Researchers at Wake Forest
Baptist Medical Center in the USA found that human kidneys discarded for
transplant can potentially serve as a natural "scaffolding material" for
manufacturing replacement organs in the lab using regenerative medicine
The research though still
in infancy has the potential to take care of some of the kidney shortage.
In the USA and other countries there is a huge shortage of kidneys and the gap
between demand and supply is constantly increasing.
Currently in the USA alone 2,600 kidneys are discarded every year and in
other countries too the discard rate is as much as 5 to 10% of all donated
lead author of the research Giuseppe Orlando, M.D., Ph.D "With about 100,000
people in the U.S. awaiting kidney transplants, it is devastating when an organ
is donated but cannot be used. These discarded organs may represent an ideal
platform for investigations aimed at manufacturing kidneys for transplant."
According to the authors, the probability in the U.S. of receiving a kidney
transplant within five years of being added to the waiting list is less than 35
percent, and people age 60 or older who are placed on the waiting list only
have a 50 percent chance of ever receiving a kidney.
In fact, an analysis of the
decellularized organs revealed that antigens likely to cause an immune response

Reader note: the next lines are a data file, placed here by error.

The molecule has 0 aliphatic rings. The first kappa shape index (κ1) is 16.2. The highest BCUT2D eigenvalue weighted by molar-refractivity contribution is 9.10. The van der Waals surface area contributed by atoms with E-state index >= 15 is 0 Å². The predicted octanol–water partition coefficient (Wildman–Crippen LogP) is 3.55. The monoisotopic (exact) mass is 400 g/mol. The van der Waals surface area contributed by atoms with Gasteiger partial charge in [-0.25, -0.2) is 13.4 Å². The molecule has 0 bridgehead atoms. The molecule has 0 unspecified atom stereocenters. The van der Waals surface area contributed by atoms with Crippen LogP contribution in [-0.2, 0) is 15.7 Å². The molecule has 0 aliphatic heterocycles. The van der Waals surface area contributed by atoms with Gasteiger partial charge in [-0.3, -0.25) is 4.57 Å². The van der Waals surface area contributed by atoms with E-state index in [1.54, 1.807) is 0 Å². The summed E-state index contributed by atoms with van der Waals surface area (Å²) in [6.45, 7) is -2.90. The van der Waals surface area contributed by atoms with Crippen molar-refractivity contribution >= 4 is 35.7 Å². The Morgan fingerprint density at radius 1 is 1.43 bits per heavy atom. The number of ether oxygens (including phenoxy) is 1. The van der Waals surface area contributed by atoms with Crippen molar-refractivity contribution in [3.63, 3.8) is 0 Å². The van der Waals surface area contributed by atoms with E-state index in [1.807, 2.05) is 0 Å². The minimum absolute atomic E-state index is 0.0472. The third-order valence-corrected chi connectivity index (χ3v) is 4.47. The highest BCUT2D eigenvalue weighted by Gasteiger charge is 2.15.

were removed in the cleaning process. "This finding has significant
implications," said Orlando. "It indicates that transplantation of such
customized kidneys could be performed without the need for anti-rejection
In addition, these kidneys maintain their innate three-dimensional
architecture, their basic biochemistry, as well as their vessel network system.
When we tested their ability to be transplanted (in pigs), these kidneys were
able to maintain blood pressure, suggesting a functional and resilient
The science of regenerative medicine has already had success in engineering
skin, cartilage, bladders, urine tubes, trachea and blood vessels in the lab
that were successfully implanted in patients.
Most of these structures were
able to receive oxygen and nutrients from nearby tissues until they developed
their own blood vessel supply. However, more complex organs such as the
kidney, liver, heart and pancreas are larger with dense cellular networks and
must have their own oxygen supply to survive. The need for a blood supply is
why scientists are exploring the possibility of using donor organs and
"seeding" them with a patient's own cells.
Dr.Shroff, a transplant surgeon from India and trustee of MOHAN Foundation an
NGO promoting organ donation in India, commenting on this recent research
said -"this is the dawn of a new era in regenerative medicine and
the potential is huge if the research succeeds."
Can similar application be made available for other organs and could it
significantly improve the organ donation rare? Dr.Shroff added that "the
kidneys retrieved even from a naturally dead person may perhaps be used for
this purpose and if this was possible it could take care of organ shortage in
the true sense. This research also opens up similar possibility for other solid
organs such as liver and the best thing maybe minimal requirement of lifelong
The research was supported in part by a grant from the
state of North Carolina.